Millie sees a neurologist at the Neurometabolic Clinic at the Cincinnati Children's Hospital every three months. Between visits to Cincinnati, Millie frequents the emergency room at Vanderbilt. But the cause of her seizures is still unknown.
She's endured intubations, blood transfusions, spinal taps, MRIs, CAT scans, genetic testing and stints in the pediatric intensive care unit, one due to kidney shutdown from an anti-seizure ketogenic diet. She's been on as many as 11 medications at one time and relies upon a feeding tube. Her current medication, Sabril, leaves her lethargic and has severe potential side effects, including blindness.
"One study we looked at said that if two anti-epileptics don't work, there's a 10 percent chance that any of them will work," Penn says. "If four don't work, there's a 0.8 percent chance. We've been on six. Nothing has really helped that much. She sleeps 20, 22 hours a day — there's no way she can build any muscle tone or development skills.
Although HB 1385, also known as the Koozer-Kuhn Medical Cannabis Act, was presented by state Rep. Sherry Jones (D-Nashville) on January 7, it stands little chance of passing.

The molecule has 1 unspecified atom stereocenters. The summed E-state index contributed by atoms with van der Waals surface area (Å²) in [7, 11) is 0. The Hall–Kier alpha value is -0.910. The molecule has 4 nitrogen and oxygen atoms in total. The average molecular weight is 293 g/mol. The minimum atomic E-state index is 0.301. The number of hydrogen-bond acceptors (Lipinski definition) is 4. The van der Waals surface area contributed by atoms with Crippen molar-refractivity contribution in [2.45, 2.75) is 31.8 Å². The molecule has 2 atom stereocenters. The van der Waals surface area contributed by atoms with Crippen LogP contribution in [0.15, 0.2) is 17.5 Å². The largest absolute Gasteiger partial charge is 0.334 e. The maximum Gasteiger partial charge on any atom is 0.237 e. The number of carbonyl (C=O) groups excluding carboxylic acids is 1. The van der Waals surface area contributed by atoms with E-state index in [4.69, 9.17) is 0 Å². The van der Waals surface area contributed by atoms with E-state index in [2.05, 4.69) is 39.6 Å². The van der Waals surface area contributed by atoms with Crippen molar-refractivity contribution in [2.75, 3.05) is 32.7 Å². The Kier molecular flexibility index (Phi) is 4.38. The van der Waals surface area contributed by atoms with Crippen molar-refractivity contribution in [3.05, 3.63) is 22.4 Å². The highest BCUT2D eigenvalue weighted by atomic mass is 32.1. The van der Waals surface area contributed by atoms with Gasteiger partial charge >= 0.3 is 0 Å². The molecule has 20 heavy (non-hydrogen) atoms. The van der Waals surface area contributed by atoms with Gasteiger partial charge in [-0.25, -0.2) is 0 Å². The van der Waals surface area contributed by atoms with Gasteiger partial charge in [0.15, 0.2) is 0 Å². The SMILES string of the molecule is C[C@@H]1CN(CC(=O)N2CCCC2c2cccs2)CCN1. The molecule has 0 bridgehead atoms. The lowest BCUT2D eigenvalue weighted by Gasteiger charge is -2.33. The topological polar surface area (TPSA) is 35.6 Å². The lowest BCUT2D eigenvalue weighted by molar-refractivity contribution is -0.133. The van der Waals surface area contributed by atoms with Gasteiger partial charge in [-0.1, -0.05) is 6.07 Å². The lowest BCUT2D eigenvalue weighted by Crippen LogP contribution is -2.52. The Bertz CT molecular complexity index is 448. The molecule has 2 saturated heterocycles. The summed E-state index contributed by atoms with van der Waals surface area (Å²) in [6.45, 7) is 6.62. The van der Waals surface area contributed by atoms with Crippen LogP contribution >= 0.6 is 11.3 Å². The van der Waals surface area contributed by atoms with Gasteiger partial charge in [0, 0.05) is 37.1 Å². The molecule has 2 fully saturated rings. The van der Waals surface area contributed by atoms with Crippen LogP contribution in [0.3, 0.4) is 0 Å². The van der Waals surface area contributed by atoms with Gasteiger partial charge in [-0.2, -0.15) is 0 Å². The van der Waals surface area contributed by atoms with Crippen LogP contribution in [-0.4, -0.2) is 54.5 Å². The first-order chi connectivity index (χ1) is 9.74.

Paul Kuhn, whose wife Jeanne found relief in medical marijuana before she passed away from cancer in 1996, is the former national chairman of the lobbying group National Organization for the Reform of Marijuana Laws. Despite the current political climate and opposition to the bill, Kuhn, who continues to serve on NORML's board, is optimistic about HB 1385.
"It will pass," Kuhn states, with a confidence many sympathetic voters don't share. "We're very close to the tipping point. There will be, this year, probably five to eight additional states that pass. So do we want Tennessee to be holding up the rear? It doesn't do our state image any good to be the laggers in a very progressive movement."
On Monday, January 27, a symposium "Koozer-Kuhn: Re-establishing a Medical Cannabis Program in Tennessee" will be held at Vanderbilt Owen School of Management from 7-8:30 pm, featuring speeches from legislators and patients. This is an 80-seat hall and audio will be broadcast in adjacent rooms to handle overflow.